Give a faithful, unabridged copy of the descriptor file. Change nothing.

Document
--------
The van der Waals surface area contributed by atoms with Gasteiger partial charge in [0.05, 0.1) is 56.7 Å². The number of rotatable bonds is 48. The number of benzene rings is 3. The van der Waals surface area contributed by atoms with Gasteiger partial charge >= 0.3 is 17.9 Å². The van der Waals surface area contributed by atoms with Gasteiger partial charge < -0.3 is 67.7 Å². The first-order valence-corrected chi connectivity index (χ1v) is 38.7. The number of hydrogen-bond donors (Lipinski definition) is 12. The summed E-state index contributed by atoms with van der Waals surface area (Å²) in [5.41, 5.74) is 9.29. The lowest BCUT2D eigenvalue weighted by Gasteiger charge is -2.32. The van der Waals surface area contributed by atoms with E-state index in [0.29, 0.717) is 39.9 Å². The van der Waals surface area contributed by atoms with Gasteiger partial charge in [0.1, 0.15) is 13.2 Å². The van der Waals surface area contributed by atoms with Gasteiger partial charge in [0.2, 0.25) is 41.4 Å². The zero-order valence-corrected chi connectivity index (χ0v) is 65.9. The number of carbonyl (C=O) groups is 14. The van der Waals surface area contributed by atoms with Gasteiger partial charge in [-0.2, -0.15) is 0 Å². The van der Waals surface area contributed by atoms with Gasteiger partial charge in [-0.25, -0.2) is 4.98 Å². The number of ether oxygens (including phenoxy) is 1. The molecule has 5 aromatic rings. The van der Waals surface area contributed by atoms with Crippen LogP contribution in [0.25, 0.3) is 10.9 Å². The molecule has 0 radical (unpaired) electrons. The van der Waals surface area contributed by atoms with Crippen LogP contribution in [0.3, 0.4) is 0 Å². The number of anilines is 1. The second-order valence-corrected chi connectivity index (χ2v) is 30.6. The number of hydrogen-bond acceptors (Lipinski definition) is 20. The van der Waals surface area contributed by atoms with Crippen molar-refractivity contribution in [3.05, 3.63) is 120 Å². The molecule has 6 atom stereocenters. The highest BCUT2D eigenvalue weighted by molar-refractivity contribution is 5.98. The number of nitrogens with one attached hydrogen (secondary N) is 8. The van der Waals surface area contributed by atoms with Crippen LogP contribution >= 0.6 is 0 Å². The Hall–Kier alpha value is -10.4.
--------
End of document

The van der Waals surface area contributed by atoms with Gasteiger partial charge in [0.05, 0.1) is 56.7 Å². The number of rotatable bonds is 48. The number of benzene rings is 3. The van der Waals surface area contributed by atoms with Gasteiger partial charge >= 0.3 is 17.9 Å². The van der Waals surface area contributed by atoms with Gasteiger partial charge < -0.3 is 67.7 Å². The first-order valence-corrected chi connectivity index (χ1v) is 38.7. The number of hydrogen-bond donors (Lipinski definition) is 12. The summed E-state index contributed by atoms with van der Waals surface area (Å²) in [5.41, 5.74) is 9.29. The lowest BCUT2D eigenvalue weighted by Gasteiger charge is -2.32. The van der Waals surface area contributed by atoms with E-state index in [0.29, 0.717) is 39.9 Å². The van der Waals surface area contributed by atoms with Gasteiger partial charge in [0.1, 0.15) is 13.2 Å². The van der Waals surface area contributed by atoms with Gasteiger partial charge in [0.2, 0.25) is 41.4 Å². The zero-order valence-corrected chi connectivity index (χ0v) is 65.9. The number of carbonyl (C=O) groups is 14. The van der Waals surface area contributed by atoms with Gasteiger partial charge in [-0.2, -0.15) is 0 Å². The van der Waals surface area contributed by atoms with Gasteiger partial charge in [-0.25, -0.2) is 4.98 Å². The number of ether oxygens (including phenoxy) is 1. The molecule has 5 aromatic rings. The van der Waals surface area contributed by atoms with Crippen LogP contribution in [0.25, 0.3) is 10.9 Å². The molecule has 0 radical (unpaired) electrons. The van der Waals surface area contributed by atoms with Crippen LogP contribution in [0.3, 0.4) is 0 Å². The number of anilines is 1. The second-order valence-corrected chi connectivity index (χ2v) is 30.6. The number of hydrogen-bond acceptors (Lipinski definition) is 20. The van der Waals surface area contributed by atoms with Crippen molar-refractivity contribution in [3.05, 3.63) is 120 Å². The molecule has 6 atom stereocenters. The highest BCUT2D eigenvalue weighted by molar-refractivity contribution is 5.98. The number of nitrogens with one attached hydrogen (secondary N) is 8. The van der Waals surface area contributed by atoms with Crippen LogP contribution >= 0.6 is 0 Å². The Hall–Kier alpha value is -10.4.